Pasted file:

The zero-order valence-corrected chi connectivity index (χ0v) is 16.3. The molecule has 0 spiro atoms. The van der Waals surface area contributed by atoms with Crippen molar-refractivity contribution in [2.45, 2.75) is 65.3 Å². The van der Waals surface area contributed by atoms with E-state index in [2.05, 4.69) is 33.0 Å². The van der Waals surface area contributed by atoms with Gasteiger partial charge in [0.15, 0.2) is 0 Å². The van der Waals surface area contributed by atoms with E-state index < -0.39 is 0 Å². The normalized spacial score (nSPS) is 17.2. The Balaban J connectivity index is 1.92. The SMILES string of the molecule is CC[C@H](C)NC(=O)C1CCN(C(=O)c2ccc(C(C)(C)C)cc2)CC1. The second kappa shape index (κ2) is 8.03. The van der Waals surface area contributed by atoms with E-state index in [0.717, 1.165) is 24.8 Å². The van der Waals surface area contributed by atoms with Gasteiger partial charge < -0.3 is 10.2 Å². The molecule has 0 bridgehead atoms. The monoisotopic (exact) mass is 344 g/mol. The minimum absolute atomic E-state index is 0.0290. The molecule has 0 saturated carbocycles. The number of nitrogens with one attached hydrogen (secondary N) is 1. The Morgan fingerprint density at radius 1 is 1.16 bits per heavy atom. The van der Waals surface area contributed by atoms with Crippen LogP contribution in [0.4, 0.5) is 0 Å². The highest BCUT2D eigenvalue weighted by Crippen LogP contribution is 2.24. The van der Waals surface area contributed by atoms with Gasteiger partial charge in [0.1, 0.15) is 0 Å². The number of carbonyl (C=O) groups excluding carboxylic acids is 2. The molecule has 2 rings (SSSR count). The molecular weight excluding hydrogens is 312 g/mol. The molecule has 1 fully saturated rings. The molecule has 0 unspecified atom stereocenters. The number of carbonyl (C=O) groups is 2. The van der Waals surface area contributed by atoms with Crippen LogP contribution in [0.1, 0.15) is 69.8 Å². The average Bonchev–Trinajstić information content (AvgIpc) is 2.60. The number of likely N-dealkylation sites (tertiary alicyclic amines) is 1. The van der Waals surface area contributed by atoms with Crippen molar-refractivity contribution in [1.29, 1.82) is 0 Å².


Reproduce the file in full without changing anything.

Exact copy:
The zero-order valence-corrected chi connectivity index (χ0v) is 16.3. The molecule has 0 spiro atoms. The van der Waals surface area contributed by atoms with Crippen molar-refractivity contribution in [2.45, 2.75) is 65.3 Å². The van der Waals surface area contributed by atoms with E-state index in [2.05, 4.69) is 33.0 Å². The van der Waals surface area contributed by atoms with Gasteiger partial charge in [0.15, 0.2) is 0 Å². The van der Waals surface area contributed by atoms with E-state index < -0.39 is 0 Å². The normalized spacial score (nSPS) is 17.2. The Balaban J connectivity index is 1.92. The SMILES string of the molecule is CC[C@H](C)NC(=O)C1CCN(C(=O)c2ccc(C(C)(C)C)cc2)CC1. The second kappa shape index (κ2) is 8.03. The van der Waals surface area contributed by atoms with E-state index in [0.717, 1.165) is 24.8 Å². The van der Waals surface area contributed by atoms with Gasteiger partial charge < -0.3 is 10.2 Å². The molecule has 0 bridgehead atoms. The monoisotopic (exact) mass is 344 g/mol. The minimum absolute atomic E-state index is 0.0290. The molecule has 0 saturated carbocycles. The number of nitrogens with one attached hydrogen (secondary N) is 1. The Morgan fingerprint density at radius 1 is 1.16 bits per heavy atom. The van der Waals surface area contributed by atoms with Crippen LogP contribution in [0.4, 0.5) is 0 Å². The highest BCUT2D eigenvalue weighted by Crippen LogP contribution is 2.24. The van der Waals surface area contributed by atoms with Gasteiger partial charge in [0.1, 0.15) is 0 Å². The number of carbonyl (C=O) groups excluding carboxylic acids is 2. The molecule has 2 rings (SSSR count). The molecular weight excluding hydrogens is 312 g/mol. The molecule has 1 fully saturated rings. The molecule has 0 unspecified atom stereocenters. The number of carbonyl (C=O) groups is 2. The van der Waals surface area contributed by atoms with Crippen LogP contribution in [0.1, 0.15) is 69.8 Å². The average Bonchev–Trinajstić information content (AvgIpc) is 2.60. The number of likely N-dealkylation sites (tertiary alicyclic amines) is 1. The van der Waals surface area contributed by atoms with Crippen molar-refractivity contribution in [1.29, 1.82) is 0 Å².